Smaller rivals are making inroads, too. SunRocket said last month that it had raised $33 million in private financing. SunRocket sells unlimited phone service for $199 a year, or less than $17 a month, compared with the $25 that Vonage charges.
Richard Greenfield, an analyst with Pali Research, said investor backing of a lower-cost rival suggested a new challenge for Vonage. The fact that SunRocket can continue to raise significant capital from private equity investors “increases our concern for Vonage’s shares,” Greenfield wrote in a note to investors last week.
Citron said Vonage must reduce the number of customers lost each month. To do so, he said, it is hiring more customer service workers and trying to train them better so they can resolve problems the first time subscribers call.
“Customer care was the biggest issue,” he said. Of the efforts to improve service, he said, “it’ll take us another quarter before we get it wrapped up.”
He said Vonage also needed to stand out from the competition. The company is trying to push the capabilities of the Internet by developing new products, notably the V-Phone. Introduced July 1, the V-Phone is as big as a cigarette lighter and can be plugged into a USB port on any Internet-connected computer.
After plugging a headset into the other end of the $40 device, a Vonage customer can then place or receive calls over the Internet, using a Vonage phone number, from anywhere in the world.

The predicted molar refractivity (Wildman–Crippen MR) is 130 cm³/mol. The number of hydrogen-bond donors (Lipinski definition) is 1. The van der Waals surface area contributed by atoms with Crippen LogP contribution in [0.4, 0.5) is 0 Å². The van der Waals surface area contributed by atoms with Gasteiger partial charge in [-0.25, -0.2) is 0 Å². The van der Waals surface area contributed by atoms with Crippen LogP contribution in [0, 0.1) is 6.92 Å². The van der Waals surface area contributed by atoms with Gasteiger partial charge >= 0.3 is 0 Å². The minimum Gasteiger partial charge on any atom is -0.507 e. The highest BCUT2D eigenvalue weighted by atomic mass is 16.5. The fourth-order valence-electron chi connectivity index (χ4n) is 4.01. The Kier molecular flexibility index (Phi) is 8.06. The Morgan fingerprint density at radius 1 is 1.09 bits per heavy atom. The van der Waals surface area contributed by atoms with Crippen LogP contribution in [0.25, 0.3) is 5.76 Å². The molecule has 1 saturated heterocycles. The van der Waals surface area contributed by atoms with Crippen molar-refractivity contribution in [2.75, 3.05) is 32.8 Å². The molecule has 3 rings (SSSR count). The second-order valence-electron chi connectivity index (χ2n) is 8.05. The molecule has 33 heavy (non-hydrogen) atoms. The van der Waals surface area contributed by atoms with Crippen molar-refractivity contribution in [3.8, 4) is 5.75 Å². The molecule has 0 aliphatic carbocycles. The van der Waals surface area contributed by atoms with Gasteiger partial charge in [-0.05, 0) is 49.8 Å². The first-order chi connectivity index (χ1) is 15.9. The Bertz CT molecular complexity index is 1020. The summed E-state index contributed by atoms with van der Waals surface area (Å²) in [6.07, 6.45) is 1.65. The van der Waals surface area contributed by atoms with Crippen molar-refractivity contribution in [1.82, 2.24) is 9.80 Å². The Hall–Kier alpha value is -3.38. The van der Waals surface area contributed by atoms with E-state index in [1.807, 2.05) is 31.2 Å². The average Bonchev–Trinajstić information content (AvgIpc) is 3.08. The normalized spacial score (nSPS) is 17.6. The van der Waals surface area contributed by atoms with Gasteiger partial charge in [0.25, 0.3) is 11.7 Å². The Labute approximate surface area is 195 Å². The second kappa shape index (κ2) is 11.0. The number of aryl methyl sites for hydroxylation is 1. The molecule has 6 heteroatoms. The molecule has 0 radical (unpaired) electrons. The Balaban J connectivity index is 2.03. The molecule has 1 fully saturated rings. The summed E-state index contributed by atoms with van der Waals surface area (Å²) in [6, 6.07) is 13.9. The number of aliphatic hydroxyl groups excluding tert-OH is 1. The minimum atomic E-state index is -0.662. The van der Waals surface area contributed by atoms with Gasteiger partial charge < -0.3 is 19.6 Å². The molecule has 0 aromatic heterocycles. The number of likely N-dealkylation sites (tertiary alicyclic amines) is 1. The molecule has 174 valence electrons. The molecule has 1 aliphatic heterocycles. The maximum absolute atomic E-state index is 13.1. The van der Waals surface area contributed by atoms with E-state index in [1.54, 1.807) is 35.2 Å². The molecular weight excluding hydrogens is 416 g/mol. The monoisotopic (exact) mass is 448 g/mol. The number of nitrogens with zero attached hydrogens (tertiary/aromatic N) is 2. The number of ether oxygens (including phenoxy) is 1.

Citron hopes the product, unique in the market, will become a signature of Vonage’s effort to define itself as a portable service loaded with features.
“Portability will win out over time, ” he said. “The richest features will take over old stodgy phone service over time.” He added that Vonage “wants to make you reachable as many places as possible with one number.”
Citron said the company also wanted to give customers more control over who reached them and where. He envisions a time when subscribers might send certain callers automatically to voice mail – for instance, work calls during a weekend – or put various priorities on personal calls.
Analysts said Vonage’s fate might depend less on new technology than on its ability to stave off rivals. Albert Lin, an industry analyst with American Technology Research, said the V-Phone probably would not have the impact that Vonage anticipated. “It’s a little more important from an appearance standpoint,” Lin said. “Almost anybody could develop that kind of software.”
Yet Lin is bullish on Vonage, perhaps more than any other analyst. He has a buy rating on the stock and a 12-month target price of $15. “Despite all this competition, they’ve been able to obtain a sizable and loyal customer base,” he said.
In its second-quarter earnings report, released Aug. 1, the company reported a loss of $74 million.
Lin said Vonage needed about five million customers to become profitable. But before that happens, Lin said, a bigger company will probably come along and pluck up Vonage for its customer base.
“They’re an acquisition candidate well before they’re likely to become a stand- alone profitable company,” he said.
Fuente: International Herald Tribune, Matt Richtel